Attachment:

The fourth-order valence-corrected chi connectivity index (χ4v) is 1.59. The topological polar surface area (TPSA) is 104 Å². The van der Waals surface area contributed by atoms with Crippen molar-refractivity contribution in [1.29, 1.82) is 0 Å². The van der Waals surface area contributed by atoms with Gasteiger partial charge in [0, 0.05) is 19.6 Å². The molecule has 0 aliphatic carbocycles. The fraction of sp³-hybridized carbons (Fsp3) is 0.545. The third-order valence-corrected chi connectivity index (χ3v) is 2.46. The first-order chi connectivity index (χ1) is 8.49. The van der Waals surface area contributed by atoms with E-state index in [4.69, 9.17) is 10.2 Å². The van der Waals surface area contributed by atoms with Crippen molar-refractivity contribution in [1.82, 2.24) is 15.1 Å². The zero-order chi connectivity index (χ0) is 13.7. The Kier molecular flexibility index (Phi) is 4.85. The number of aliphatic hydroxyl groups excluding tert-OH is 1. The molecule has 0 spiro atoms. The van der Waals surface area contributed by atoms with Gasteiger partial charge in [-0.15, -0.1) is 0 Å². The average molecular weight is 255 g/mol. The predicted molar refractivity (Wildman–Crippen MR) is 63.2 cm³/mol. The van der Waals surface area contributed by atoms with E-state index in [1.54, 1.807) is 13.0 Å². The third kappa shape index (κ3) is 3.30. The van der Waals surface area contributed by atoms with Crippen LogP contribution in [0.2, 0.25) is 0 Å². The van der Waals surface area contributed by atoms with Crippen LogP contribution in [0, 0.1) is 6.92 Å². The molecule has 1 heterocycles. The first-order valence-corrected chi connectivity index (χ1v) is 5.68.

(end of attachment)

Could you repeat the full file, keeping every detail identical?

The fourth-order valence-corrected chi connectivity index (χ4v) is 1.59. The topological polar surface area (TPSA) is 104 Å². The van der Waals surface area contributed by atoms with Crippen molar-refractivity contribution in [1.29, 1.82) is 0 Å². The van der Waals surface area contributed by atoms with Gasteiger partial charge in [0, 0.05) is 19.6 Å². The molecule has 0 aliphatic carbocycles. The fraction of sp³-hybridized carbons (Fsp3) is 0.545. The third-order valence-corrected chi connectivity index (χ3v) is 2.46. The first-order chi connectivity index (χ1) is 8.49. The van der Waals surface area contributed by atoms with E-state index in [4.69, 9.17) is 10.2 Å². The van der Waals surface area contributed by atoms with Crippen molar-refractivity contribution in [1.82, 2.24) is 15.1 Å². The zero-order chi connectivity index (χ0) is 13.7. The Kier molecular flexibility index (Phi) is 4.85. The number of aliphatic hydroxyl groups excluding tert-OH is 1. The molecule has 0 spiro atoms. The van der Waals surface area contributed by atoms with Gasteiger partial charge in [-0.15, -0.1) is 0 Å². The average molecular weight is 255 g/mol. The predicted molar refractivity (Wildman–Crippen MR) is 63.2 cm³/mol. The van der Waals surface area contributed by atoms with E-state index in [1.54, 1.807) is 13.0 Å². The third kappa shape index (κ3) is 3.30. The van der Waals surface area contributed by atoms with Crippen LogP contribution in [0.2, 0.25) is 0 Å². The van der Waals surface area contributed by atoms with Crippen LogP contribution in [0, 0.1) is 6.92 Å². The molecule has 1 heterocycles. The first-order valence-corrected chi connectivity index (χ1v) is 5.68.